CA board sees flaws in plan for downtown

County vision lacks specificity for developers, letter says

November 21, 2007|By June Arney | June Arney,Sun reporter

The county's vision for downtown Columbia should be rewritten to specify requirements for developers, identify sources of money for traffic improvements and state clearly how many homes can be built before more public services are needed, according to the Columbia Association.

In a four-page letter sent to Howard County Executive Ken Ulman last week, the association board emphasized the community's desire to remain true to founder James W. Rouse's vision for the town.

"It is our belief that Columbia was founded on a masterful creative vision for its time," the letter said. "This new millennium vision must go beyond today's standards and set the standards for others to follow in every community across the nation, as Rouse's plan did when he created a community that is studied in urban planning classes all over the world."

The letter also requested that the plan list amenities and services that the developer and county must provide and address conservation of open space and inclusiveness of all ages and economic levels.

Columbia Association board members culled their material for the letter from suggestions made at a public hearing during which residents shared ideas and criticisms of the framework document, "Downtown Columbia: A Community Vision," which was released by Ulman in September.

"I like that they've taken a strong stand on specificity," said Alan Klein, a spokesman for the Coalition for Columbia's Downtown. "The problem with generalities is that they're open to interpretation. When we don't put enough specifics in, then we're left having to trust GGP [General Growth Properties Inc.]."

For instance, "a vibrant, walkable downtown" might mean a raft of 30-story buildings to one person, and to someone else mean clusters of three- to five-story buildings with shops below and residences above, Klein said.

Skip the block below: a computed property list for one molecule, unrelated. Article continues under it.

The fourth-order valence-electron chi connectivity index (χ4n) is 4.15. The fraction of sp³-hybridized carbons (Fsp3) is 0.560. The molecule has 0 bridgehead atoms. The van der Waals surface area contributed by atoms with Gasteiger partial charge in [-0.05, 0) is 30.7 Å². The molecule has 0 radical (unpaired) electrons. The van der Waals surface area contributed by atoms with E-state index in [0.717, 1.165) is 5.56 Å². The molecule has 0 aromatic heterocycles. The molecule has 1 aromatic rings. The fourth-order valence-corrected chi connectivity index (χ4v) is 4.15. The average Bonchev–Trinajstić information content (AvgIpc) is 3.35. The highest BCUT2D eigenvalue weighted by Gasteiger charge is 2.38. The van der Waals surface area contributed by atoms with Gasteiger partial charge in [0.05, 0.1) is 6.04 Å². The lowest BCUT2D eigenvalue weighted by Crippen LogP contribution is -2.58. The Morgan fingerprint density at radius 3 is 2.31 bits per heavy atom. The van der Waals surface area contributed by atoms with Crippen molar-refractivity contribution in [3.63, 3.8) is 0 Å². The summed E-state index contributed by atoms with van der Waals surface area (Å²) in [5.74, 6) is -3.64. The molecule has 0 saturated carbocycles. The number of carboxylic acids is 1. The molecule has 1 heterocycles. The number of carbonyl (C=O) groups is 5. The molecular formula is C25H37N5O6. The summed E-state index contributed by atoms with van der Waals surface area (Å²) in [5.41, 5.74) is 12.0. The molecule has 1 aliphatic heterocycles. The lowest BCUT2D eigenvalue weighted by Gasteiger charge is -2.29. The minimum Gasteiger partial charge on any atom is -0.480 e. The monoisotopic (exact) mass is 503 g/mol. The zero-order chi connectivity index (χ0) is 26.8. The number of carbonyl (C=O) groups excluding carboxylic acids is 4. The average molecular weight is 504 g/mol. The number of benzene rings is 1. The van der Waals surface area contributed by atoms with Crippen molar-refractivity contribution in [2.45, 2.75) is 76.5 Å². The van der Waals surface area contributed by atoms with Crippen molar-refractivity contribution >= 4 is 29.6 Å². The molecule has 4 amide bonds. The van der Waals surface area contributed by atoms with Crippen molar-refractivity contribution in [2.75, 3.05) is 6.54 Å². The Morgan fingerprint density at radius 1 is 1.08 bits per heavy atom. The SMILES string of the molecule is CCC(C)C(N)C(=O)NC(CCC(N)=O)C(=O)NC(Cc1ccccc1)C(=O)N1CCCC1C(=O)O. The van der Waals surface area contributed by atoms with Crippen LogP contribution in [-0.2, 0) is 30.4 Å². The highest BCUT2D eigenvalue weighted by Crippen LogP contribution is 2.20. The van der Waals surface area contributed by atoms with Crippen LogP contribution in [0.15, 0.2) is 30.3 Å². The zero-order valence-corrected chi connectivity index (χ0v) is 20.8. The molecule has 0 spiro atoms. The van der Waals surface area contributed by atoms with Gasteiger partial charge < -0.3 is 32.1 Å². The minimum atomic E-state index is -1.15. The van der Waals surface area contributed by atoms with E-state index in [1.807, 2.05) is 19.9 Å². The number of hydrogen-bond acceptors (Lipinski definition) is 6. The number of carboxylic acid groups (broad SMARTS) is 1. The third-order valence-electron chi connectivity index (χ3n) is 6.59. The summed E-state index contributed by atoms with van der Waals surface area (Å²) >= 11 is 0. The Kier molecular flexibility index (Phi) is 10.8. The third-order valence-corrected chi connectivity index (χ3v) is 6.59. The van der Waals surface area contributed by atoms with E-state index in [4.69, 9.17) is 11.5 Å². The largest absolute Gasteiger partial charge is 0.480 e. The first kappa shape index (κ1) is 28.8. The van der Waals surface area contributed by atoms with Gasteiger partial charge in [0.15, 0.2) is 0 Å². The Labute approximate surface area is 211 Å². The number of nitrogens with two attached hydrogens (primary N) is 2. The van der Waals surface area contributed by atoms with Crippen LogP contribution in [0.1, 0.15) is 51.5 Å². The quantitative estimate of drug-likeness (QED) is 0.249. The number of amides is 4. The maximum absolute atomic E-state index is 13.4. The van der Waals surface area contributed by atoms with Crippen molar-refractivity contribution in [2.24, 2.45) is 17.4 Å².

About the only thing that was not addressed was whether homeowners will be responsible for new costs, Klein noted.

"Our feeling is that those who profit from the development should pay for the infrastructure cost," he said. "Columbia was built for 100,000 residents, and we have our 100,000 residents, so it's no surprise that any additional density will place a strain on the existing infrastructure, particularly the roads."

But not all the community groups were as happy with the association's letter.

"I think CA is being too specific with no knowledge of what GGP does plan," said Emily Lincoln, a spokeswoman for Bring Back the Vision, a community group interested in Columbia issues. "For CA to issue `shalls' at this point seems premature. They haven't met with GGP. They don't know what GGP intends. I don't see how that can be effective."

Overall, the organization likes the framework document, she said.

"It's a fine vision," Lincoln said. "It's full of worthy concepts from which General Growth can formulate the exciting plan I expect to see."

General Growth, the Chicago-based company that controls most of Columbia's downtown real estate, is holding private meetings with community groups and leaders to discuss downtown redevelopment. But some have criticized the developer for not making all of the meetings open, and some officials have said they would not attend a meeting unless it were open.

General Growth will create a master plan proposal and request an amendment to the county's General Plan and petition for necessary amendments to zoning regulations.

Proposed amendments will be reviewed by the public and presented to the Planning Board and County Council for action.

The county has held six meetings to discuss the framework document.

june.arney@baltsun.com

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